NBA AM: The Playoff Free Agent Small Forwards
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Today lets take a look at some of the notable small forwards that have some level of opportunity for free agency, with this bunch having the more notable impact players.
Josh Smith – Unrestricted
Smith is going shopping in July and barring a max offer from the Hawks, he might be playing elsewhere next season. The Hawks tried desperately to trade him at the trade deadline, but found very few teams willing to part with real assets for him knowing that he’ll be considering everything this summer in free agency and would make no commitments to teams expressing interest. Smith is slated to earn more than $13 million this season, which is likely the right price range for Smith going forward. The question becomes who offers him that deal and if the number is roughly the same or does Atlanta’s ability to offer a fifth guaranteed year and slightly higher raises swing Smith into a new deal in Atlanta? The Hawks would have the option of a sign-and-trade deal and that’s something Hawks sources say they would be open to in order to return some value for Smith, but as the Hawks have structured things to get maximum cap space this summer, don’t expect them to take back garbage if they do decide to sign and trade Josh Smith.
Paul Pierce – $15,333,334 (Non-Guaranteed)
Only $5 million of Pierce’s final contract year is guaranteed, meaning the Celtics have a very interesting trade chip in and around the draft. Sources close to the process label the Pierce situation as complicated because the basketball move is to trade him or buy him out, but the emotional move as he is a Celtic Hall-of-Famer is to keep him until he retires. The Celtics did explore what Pierce’s trade value was at the trade deadline and did offer him to a few teams before pulling back and opting to make a run as constructed. With emotional leader Kevin Garnett hinting at retirement after this season, it seems likely Pierce is either traded or bought out, but again that’s the basketball move to make. It is unclear if ownership will let that happen.
Andre Iguodala – $16,154,750 (Early Termination)
It took a couple of months but Iguodala has finally found his niche with the Nuggets and according to all parties involved it seems that Iguodala is going to opt-out of his deal this summer to secure a more cap friendly long-term deal. Iguodala’s new deal won’t have an annual salary of $16 million, but he’ll likely trade $16 million guaranteed for a new three or four year deal worth $12 to $13 million per season. The Nuggets are up against it cash wise, so how Iguodala will structure his deal is going to matter. The Nuggets have been trying to structure things creatively to keep their core together, but with some $51.7 million in guaranteed contracts and a new deal for Iguodala in the future, things are going to get tight in Denver fairly quick.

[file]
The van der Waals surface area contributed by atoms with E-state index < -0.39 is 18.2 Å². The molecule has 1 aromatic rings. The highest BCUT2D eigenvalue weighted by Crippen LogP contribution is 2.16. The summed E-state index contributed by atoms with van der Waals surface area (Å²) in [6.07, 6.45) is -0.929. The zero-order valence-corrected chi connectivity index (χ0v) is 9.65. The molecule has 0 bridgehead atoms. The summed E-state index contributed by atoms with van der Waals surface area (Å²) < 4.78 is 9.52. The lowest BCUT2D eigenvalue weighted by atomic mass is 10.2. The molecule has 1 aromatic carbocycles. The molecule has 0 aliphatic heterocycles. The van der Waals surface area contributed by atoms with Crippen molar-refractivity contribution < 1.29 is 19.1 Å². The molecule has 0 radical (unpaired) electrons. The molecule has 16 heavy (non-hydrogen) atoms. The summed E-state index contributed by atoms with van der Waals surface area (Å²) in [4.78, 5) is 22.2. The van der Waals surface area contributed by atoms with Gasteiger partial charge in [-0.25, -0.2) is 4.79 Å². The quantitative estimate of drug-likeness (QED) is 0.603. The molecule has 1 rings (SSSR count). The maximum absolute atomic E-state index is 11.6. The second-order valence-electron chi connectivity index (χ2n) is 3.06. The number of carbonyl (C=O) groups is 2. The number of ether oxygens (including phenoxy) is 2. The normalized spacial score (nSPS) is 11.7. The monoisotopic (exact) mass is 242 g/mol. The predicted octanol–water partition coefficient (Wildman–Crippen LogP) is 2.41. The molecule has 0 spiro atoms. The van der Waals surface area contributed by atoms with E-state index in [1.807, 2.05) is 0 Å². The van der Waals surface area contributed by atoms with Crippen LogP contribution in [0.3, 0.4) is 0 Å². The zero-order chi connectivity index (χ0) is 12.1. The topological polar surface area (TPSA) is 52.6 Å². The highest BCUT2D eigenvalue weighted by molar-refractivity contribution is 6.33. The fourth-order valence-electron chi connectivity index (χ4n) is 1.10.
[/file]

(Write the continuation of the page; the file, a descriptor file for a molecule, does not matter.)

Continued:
Corey Brewer- Unrestricted – $3,243,000
The Nuggets have expressed interest in a new deal for Brewer, but as we covered above they have real cash issues to deal with. Brewer, according to sources, wants to remain in Denver and Denver wants to re-sign him so it is far more likely that they reach a deal than not. Brewer has not had a big payday, so he’ll have to consider other options, but with Denver holding his Bird rights and the ability to do a longer term deal they do have the advantage. Equally, Denver can re-sign Brewer and try to clean up their cap down the road before the trade deadline, so they do have options. The smart money says Brewer is back in Denver unless one of the teams with salary cap space gets silly with an offer Denver just can’t compete with.
Carlos Delfino – $3,000,000 (Non-Guaranteed)
The Rockets hold the cards on Delfino and given how well he’s played it’s hard to imagine they won’t keep him given his relatively cheap price tag. The one wrinkle for him is that the Rockets do plan to go after some of the big name free agents and cutting Delfino loose might be necessary to create more salary cap space. The Rockets structured a lot of their contracts to give themselves those kinds of options. The smart money says he remains in Houston, but if cutting him is the key to landing a major free agent like Dwight Howard or Josh Smith, the Rockets would have little choice but to cut him. Delfino’s non-guaranteed deal is also an attractive trade chip, so Houston has options with Delfino, all of which are in their control.
Chandler Parsons – $926,500 (Non-Guaranteed)
Parsons has a non-guaranteed deal so he has to be on this list, but the truth is at $926,000 Parson is arguably the most productive player dollar-for-dollar in the league. There is almost no scenario in which Chandler is released, the question becomes can Chandler be a trade chip that lands the Rockets the super star they want to put next to James Harden? The smart money says Chandler remains where he is for the duration of his career; he’s been that good for the Rockets, but if a team that’s losing a player in free agency puts Chandler as the price tag for a sign-and-trade, Houston would have to consider that especially if it returns the level of talent they are seeking to move up in the West. Barring the big fish, there is almost no way Chandler isn’t in Houston next season.